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Astronomy Unit 2B

by: Emily Mason

Astronomy Unit 2B Astronomy 1020

Emily Mason

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This is a study guide covering all the material for Unit 2B as seen on blackboard.
Stellar Astronomy
Dr. Flower
Study Guide
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This 9 page Study Guide was uploaded by Emily Mason on Monday February 22, 2016. The Study Guide belongs to Astronomy 1020 at Clemson University taught by Dr. Flower in Winter 2016. Since its upload, it has received 161 views.


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Date Created: 02/22/16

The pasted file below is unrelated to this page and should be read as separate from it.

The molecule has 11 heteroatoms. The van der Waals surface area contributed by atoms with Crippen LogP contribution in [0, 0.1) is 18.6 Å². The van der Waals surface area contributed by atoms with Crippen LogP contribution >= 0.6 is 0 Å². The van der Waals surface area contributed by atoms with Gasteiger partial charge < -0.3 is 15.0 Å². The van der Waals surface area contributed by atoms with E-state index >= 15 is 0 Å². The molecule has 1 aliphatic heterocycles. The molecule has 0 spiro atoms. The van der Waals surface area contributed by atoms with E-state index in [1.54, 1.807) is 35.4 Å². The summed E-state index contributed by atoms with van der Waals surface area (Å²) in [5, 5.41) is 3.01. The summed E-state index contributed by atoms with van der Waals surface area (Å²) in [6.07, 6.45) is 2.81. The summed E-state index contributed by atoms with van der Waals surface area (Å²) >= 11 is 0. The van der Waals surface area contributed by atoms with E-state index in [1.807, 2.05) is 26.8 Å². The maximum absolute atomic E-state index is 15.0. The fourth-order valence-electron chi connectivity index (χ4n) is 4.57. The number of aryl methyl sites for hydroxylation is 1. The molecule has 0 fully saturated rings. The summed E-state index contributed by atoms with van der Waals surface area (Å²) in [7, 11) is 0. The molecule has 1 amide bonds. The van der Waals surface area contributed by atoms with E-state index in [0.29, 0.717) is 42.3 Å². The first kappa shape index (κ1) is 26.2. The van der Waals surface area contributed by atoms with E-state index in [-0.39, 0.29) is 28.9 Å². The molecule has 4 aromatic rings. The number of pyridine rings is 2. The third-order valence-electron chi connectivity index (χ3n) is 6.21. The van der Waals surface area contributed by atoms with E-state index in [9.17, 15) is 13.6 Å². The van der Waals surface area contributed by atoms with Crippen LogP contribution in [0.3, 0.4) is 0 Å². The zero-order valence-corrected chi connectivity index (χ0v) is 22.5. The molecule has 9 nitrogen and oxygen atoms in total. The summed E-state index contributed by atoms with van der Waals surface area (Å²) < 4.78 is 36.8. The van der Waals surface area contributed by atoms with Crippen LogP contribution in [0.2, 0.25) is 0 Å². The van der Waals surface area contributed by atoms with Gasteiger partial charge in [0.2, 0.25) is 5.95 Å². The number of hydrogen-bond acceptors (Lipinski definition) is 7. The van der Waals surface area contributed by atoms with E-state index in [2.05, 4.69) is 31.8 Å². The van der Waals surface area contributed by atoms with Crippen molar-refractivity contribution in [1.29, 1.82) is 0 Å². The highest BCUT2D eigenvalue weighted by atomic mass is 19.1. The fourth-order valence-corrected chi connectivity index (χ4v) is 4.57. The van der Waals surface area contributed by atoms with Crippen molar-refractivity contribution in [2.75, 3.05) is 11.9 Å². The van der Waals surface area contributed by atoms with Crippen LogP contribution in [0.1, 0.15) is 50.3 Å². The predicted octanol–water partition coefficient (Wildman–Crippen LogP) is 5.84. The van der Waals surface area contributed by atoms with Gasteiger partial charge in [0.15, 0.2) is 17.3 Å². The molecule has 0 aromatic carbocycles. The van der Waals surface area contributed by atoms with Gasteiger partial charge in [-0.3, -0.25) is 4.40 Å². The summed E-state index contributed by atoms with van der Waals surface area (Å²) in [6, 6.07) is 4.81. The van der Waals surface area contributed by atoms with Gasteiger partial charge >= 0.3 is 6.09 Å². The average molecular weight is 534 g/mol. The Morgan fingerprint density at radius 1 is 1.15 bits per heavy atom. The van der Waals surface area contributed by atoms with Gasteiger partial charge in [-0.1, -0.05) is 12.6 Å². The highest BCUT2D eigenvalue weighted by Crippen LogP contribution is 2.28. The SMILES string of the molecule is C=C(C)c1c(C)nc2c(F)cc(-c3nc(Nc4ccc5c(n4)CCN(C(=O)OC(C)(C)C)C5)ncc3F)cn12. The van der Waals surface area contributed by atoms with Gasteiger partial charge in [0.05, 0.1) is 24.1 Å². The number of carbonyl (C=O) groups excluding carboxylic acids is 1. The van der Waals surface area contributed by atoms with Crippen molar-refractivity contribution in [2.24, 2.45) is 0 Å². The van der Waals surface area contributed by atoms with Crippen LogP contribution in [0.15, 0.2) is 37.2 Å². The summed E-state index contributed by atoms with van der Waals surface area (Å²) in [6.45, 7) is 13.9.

Astronomy Unit 2B Temperatures and Abundances:  Collecting the light from a star without dispersing it into its individual wavelengths allows us to determine distances and luminosities  Dispersing starlight into a spectrum (wavelengths) allows us to determine surface temperature and abundances of chemical elements making up the atmosphere of a star.  Astronomers can determine the chemical compositions of stars from their spectra from identifying the chemical elements responsible for the absorption lines of their spectra  Temperature Classification of Stars: o Based on the appearance of absorption lines. Each letter represents a temperature range: O, B, A, F, G, K, M, or L stars Hottest-----------------------------------Coolest  Why stars can have the same chemical composition but their spectra can look very different? o The spectra look different because temperature determines the supply of photons passing through a star's atmosphere, where the atoms that can absorb reside. o The energy of the photons determines which atoms can absorb or not. o Too much energy results in no absorption because of ionization. o Too little energy results in no absorption due to there not being enough energy to cause transitions. Luminosity of Stars  Luminosity determines a star’s lifetime  Luminosity is a star’s wattage (how much energy a star is emitting per second)  We can find a stars luminosity without using distance; we use the Sun’s Magnitude (-26.5), the Sun’s luminosity(3.8 x ???????? ), and the Star’s apparent magnitude. o To do this, we must line the stars up at the same distance of 10 pc o We see this taking place and in the examples of the Stellar Lineup below Stellar Lineup Drawing A depicts all the Drawing B shows four stars stars at 10 pc, the red line. at different distances from Next to the stars are the Sun and their apparent their absolute magnitudes magnitudes. (5.0, 6.0, 0.0, etc.) (-26.8, 2.5, 1.2, etc.)  Compare the magnitude of star 1 in Drawing B with star 1 in Drawing A. Since star 1 moves from about 5pc in Drawing B to 10pc in Drawing A, the magnitude becomes larger, making the star fainter.  Compare the magnitude of star 2 in drawing B with star 2 in Drawing A. Since star 2 moves closer from 15pc in Drawing B to 10pc in Drawing A, its magnitude becomes smaller, making the star brighter.  Example: How to find how much brighter a star is to another: ***Recall from Unit 1B, the difference in magnitudes corresponds to a brightness factor of 2.512*** o Compare Star 2 and the Sun in Drawing A o We see Star 2 is brighter since its magnitude is smaller. o Subtract the magnitude of Star 2 and magnitude of the Sun: Magnitude of the Sun (5) minus magnitude of Star 2 (0) equals 5 o To determine how much brighter Star 2 is, square the brightness factor (2.512) by the number you have just calculated through subtraction (5) 5  Your calculation should look like this: 2.512  This comes out to be about 100 o Therefore, in this example, Star 2 has a luminosity 100 times greater than the Sun. Radii of Stars (HR Diagram)  These are HR Diagrams, which shows how radii vary.  The dashed lines, running diagonally from the upper left to the lower right, represent the radius of are lines of the Sun’s constant radius.  Stars with plotted radii are names and represented with a ‘+’  The green circles show radii of different sizes, to represent how the radius changes.  The radius increases from left to right in the HR diagram, and diagonally from lower left to upper right.  The largest stars are in the upper right of the diagram, and the smallest stars are in the lower left.  Key for graph on the right: a= spectral type (coolest to hottest from right to left), b= decreasing absolute magnitude, d= decreasing radius, e= main sequence (top left are the hottest and faintest stars, bottom right the faintest and coolest), A= where white dwarfs are located, C= where to find a supergiant, D= low mass main sequence star, E= low giant star How to Calculate the Radius Use the equation: Ratio of luminosities between the star and Ratio of radii between the sun the star and the sun Ratio of temperature between the star and the sun Example:  Calculate the radius of a star with:  Ratios needed: ***Even if these ratios weren’t given to us, we could still figure them out. We know the temperature of the sun (5800K), and we can simply rearrange the equation given to us for the luminosity of the star ( ), and solve for the luminosity of the sun, resulting in these same ratios.  Next, insert the ratios into the blue equation for the radius  Reduce and solve for Double Stars  Binary/Double Stars- two stars that orbit each other.  We describe this orbit using 2 main parameters: 1. The Semi major axis (a)- distance from center to the point on the orbit along longest diameter (equals half of the longest axis) - this is the size or "radius" of an orbit 2. Eccentricity- the shape of the orbit (value of 0 for a circle and approaching 1 for a very flat orbit) o Also important is the orbital period (time once around) and the velocity in orbit  The masses of the orbiting stars control the periods and velocities through the force of gravity  If you observe two of the parameters, it is possible to extract the value of the masses of the stars Gravity and Orbits  Force of gravity between two masses separated by a distance d  F= G(m1Xm2/d^2) G is the gravitational constant  Newton’s 2 nd law: F= mass x acceleration  Smaller mass experiences greater acceleration (faster motion)  Stars orbit around each other—motion prevents collision  Relative orbits- the motion of the brighter star is ignored o Astronomers make continuous measurements of the position of the fainter star relative to the brighter o Relative orbits don’t provide enough info to determine individual masses (only the sum of the masses are known)  Absolute orbits- individual orbits of the two stars about the center of mass of the system o If the masses of the two stars are the same, the center of mass is exactly between them (same distance away) o If one star is more massive, the center of mass shifts closer to the more massive star o The more massive star has the small orbit (stars orbit about the center of mass) Binary Star Orbits  Binary stars: pairs of stars that orbit about each other  Gravitationally bound to each other  Their orbits are the result of their interaction through the gravitational force  High masses, strong gravitational forces Must have high orbital velocities to maintain their orbits Leads to short orbital periods  Periods and velocities are related to orbital sizes, or semimajor axes o The radius of the orbit equals the semimajor axes, a o The orbital period, P, is the circumference of the orbit divided by the orbital velocity o P= 2pia/v  Types of Binary Systems: o Visual binary stars- visible as two individual stars - A= Alpha Centauri A and B= Alpha Centauri B - Over 70,000 visual binaries - Orbital periods range from 2 to many thousands of years o Astrometric binaries- close enough to earth that astronomers deduce their binary nature from the motion of the visible companion about the center of mass of the pair - Change of position of the visible star of the astronomic pair gives away the presence of the unseen companion - Can distinguish binaries from single stars through Doppler shifts (shift will vary if a star is orbiting another0 o Spectroscopic binaries- binaries detected through variations in their spectra - Orbital period is the time it takes for the observed spectral lines to cycle through the red and blue variations - Radial velocity curve shows the periodicity of the orbital motion o Eclipsing binaries - Primary minimum: hotter star is eclipsed, greater decrease in light. Times between 1 and 2 and 3 and 4 measures the size of the cool star - Secondary minimum: cooler star is eclipsed, less of a decrease in light. Times from 1 to 3 measures the size of the hot star - Light curve: light variation in eclipsing binaries is plotted against time Radial Velocity Curve  Velocity of the system through space: o The dashed line that cuts through the wave-like line (km/s)  Orbital velocity of stars: o Where the wave-like line hits the dashed line or how much time is spent on the positive side of the dashed line (km/s)  Points where star is moving toward or away from us: o Towards: when the velocity(wave-like line) is under the dashed line o Away: when the velocity (wave-like line) is above the dashed line Mass-Luminosity Relation:  The main sequence is a progression in mass as well as in temperature and luminosity  Faint, cool main sequence stars have low masses  Bright, hot main sequence stars have high masses  There are deviations though ex: white dwarfs are underluminous rd Kepler’s 3 Law:  Relates the semimajor axis to mass  Allows astronomers to determine masses of stars  Two gravitationally interacting objects are needed for us to determine the mass of one or both  Evidence of stellar mass is in the effects of the gravitational interaction between stars  M + A = a Bp 3 2  The a= the semimajor axis in AU  The p= orbital period in years  The final answer should be in solar mass units, M☉-- But now we only have the sum of the masses  Use Absolute Orbit to get the distances o Plot the location of both stars relative to a more distant background Newton’s Laws: 1. Constant speed in straight line unless unbalanced force acts o Force- any push or pull o Frictional force slows the object o Collisional force changes direction and speed of the object 2. Force= mass x acceleration o Acceleration- any change in speed/direction o If F is the same, m and a inversely correlated 3. Action-Reaction Newton on Planetary Motion:  Newton’s 1 law tells us that a force acts on planets—makes the planets circle the sun  This force is called gravity  Newton’s 3 law tells us why the sun is the center of the solar system— Sun feels force from planets (action-reaction) o Sun and planets experience acceleration but the sun is more massive o Sun’s acceleration is very small, planets move not Sun o Sun is at center of planetary motion  Law of Gravity o F= (mass of sun x mass of planet)/ distance 2 o Force decreases with the square of distance Kepler’s Laws of Planetary Motion: 1. Orbits are ellipses/ sun at one focus 2. Planets move faster closer to the sun o Perihelion- closest to sun o Aphelion- farthest from sun 3. P a= 3 o P= orbital period in years o The a= semimajor axis in AU  Shape of ellipse= eccentricity= e= F/A